• 2009
    • Jeffrey Delmon
    • World Bank Group (WBG), PPIAF

    Private Sector Investment in Infrastructure

    Project Finance, PPP Projects and Risk 2nd edition

    Investment in infrastructure is critical to economic growth, quality of life, poverty reduction, access to education, good quality healthcare and achieving many of the goals of a robust and dynamic economy. But infrastructure is difficult for the public sector to get right. The private sector (through public-private-participation - PPP) can help with the following: provide more efficient procurement, refocus infrastructure services on consumer satisfaction and life cycle maintenance, place the financial burden of providing infrastructure on consumers rather than taxpayers and provide new sources of investment. This is a translation of the Practical guide on PPPs for policy makers into Russian. The publication provides a practical guide...

    • 2008
    • Government of Australia

    Australian National PPP Guidelines Volume 4: Public Sector Comparator Guidance

    Australian governments are committed to investing in infrastructure and delivering improved services to the community. Infrastructure investment is critical to our economic prosperity, and governments across jurisdictions currently seek the participation of the private sector in the delivery of infrastructure and related services to the public. Public Private Partnership (“PPP”) arrangements are one way of delivering infrastructure investment. The National PPP Guidelines (the “Guidelines”) have been prepared and endorsed by Infrastructure Australia and the State, Territory and Commonwealth Governments as an agreed framework for the delivery of PPP projects. The guidelines provide a framework that enables both the public and private...

    • 2002
    • Asian Development Bank (ADB)

    Handbook for Integrating Risk Analysis in the Economic Analysis of Projects

    The purpose of this Handbook is to support the development of a practical and operationally relevant methodological framework for the analysis of risk in project design and project economic analysis.

    • 2015
    • Boston Consulting Group, World Economic Forum

    Strategic Infrastructure Mitigation of Political & Regulatory Risk in Infrastructure Projects

    To encourage sustainable economic growth, the global infrastructure program depends on private investors and operators - but they worry about political & regulatory risks. There are many facets of those risks beyond outright expropriation, such as delayed permits and community protests, unfair tax law changes, and corruption. This new World Economic Forum report, developed in collaboration with Boston Consulting Group, provides a 20-point risk-mitigation framework, listing promising measures for public and private stakeholders alike. It shows how a predictable and transparent regulatory environment can spur urgently needed investments into infrastructure to benefit societies at large.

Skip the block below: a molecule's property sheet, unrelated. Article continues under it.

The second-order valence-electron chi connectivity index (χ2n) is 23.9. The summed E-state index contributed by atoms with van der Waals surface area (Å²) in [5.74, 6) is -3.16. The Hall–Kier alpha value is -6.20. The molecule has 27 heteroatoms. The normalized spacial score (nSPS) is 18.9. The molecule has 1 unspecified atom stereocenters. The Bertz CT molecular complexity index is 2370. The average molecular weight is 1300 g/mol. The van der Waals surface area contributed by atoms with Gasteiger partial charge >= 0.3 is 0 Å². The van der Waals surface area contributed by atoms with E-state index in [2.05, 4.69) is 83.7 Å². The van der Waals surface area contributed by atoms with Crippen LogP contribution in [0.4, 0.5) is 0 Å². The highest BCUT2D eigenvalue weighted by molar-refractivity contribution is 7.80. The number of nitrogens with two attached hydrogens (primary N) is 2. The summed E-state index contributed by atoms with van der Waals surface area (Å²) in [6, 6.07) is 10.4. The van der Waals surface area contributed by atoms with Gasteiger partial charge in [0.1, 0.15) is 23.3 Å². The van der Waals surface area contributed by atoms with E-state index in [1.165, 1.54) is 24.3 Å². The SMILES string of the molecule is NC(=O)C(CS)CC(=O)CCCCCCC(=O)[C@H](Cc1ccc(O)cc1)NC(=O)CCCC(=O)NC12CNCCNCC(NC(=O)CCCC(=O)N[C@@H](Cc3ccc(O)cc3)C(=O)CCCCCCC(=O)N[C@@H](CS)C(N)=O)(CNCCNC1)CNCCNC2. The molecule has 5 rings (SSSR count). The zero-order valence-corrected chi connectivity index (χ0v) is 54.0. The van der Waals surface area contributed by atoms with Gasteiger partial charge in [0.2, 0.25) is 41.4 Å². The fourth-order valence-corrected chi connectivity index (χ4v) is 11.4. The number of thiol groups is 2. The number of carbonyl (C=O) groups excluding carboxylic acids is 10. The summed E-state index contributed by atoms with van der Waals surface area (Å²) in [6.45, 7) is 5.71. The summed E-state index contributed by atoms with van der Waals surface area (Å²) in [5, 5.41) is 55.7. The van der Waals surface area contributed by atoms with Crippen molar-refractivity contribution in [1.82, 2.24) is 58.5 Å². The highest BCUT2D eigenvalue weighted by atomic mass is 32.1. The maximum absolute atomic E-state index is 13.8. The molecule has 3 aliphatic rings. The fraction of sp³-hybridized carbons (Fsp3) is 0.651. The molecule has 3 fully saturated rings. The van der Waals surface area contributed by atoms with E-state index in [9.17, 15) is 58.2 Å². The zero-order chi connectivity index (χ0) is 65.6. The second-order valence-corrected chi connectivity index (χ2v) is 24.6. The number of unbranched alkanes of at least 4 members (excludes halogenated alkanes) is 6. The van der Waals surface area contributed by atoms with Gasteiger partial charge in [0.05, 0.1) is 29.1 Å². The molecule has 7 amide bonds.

• 2007
    • Elisabetta Iossa, Giancarlo Spagnolo, and Mercedes Vellez
    • World Bank Group (WBG)

    Best Practices on Contract Design in Public-Private Partnerships

    Provides guidance on several elements of contract design for public-private partnerships, including risk allocation, designing the payment mechanism, flexibility and renegotiation, contract duration, and other contractual issues to do with dealing with change. Features numerous case studies. This is the final version of a report (also prepared for the World Bank), which had been titled "Best Practices on Contract Design in PPPs: Checklist."

    • 2010
    • Jeffrey Delmon
    • World Bank Group (WBG), PPIAF

    Creating a Framework for Public-Private Partnership Programs

    A Practical Guide for Decision-makers

    Public private partnerships (PPP) represent an approach to procuring infrastructure services that is radically different from traditional public procurement. It moves beyond the client-supplier relationship when government hires private companies to supply assets or a service. PPP is a partnership between public and private to achieve a solution, to deliver an infrastructure service over the long term. It combines the strength of the public sector’s mandate to deliver services and its role as regulator and coordinator of public functions with the private sector’s focus on profitability and therefore commercial efficiency. There is a tendency to approach reform of the PPP framework as a single action, generally delivered by external...

    • 2014
    • Jeffrey Delmon
    • PPIAF, World Bank Group (WBG)

    Programmes de Partenariats Public-Privé: Créer un Cadre pour les Investissements du Secteur privé dans les Infrastructures

    • 2014
    • European PPP Expertise Centre (EPEC), European Investment Bank (EIB)

    Risk Distribution and Balance Sheet Treatment. Practical Guide.

    Second Edition

    This practical guide is intended to give advice on the impact that the risk distribution between government and the PPP or concession partner (the “partner”) in a specific project has on government deficit and debt. It contains a checklist of issues (the “Checklist”) designed to help procuring authorities determine the possible statistical treatment of a PPP or concession project. Risk distribution and balance sheet treatment are important aspects in PPPs. Understanding the underlying issues and their consequences is often of great concern to procuring authorities. In 2010, EPEC issued a report on the Eurostat Treatment of Public-Private Partnerships to set the context of these issues. The report clarified the meaning and purposes of...

    • 2014
    • Asian Development Bank (ADB), World Bank Group (WBG), Inter-American Development Bank (IDB), PPIAF


    Asociationes Publico-Privadas: Guia de Referencia Version 2.0

For legal and regulatory resources go to PPPIRC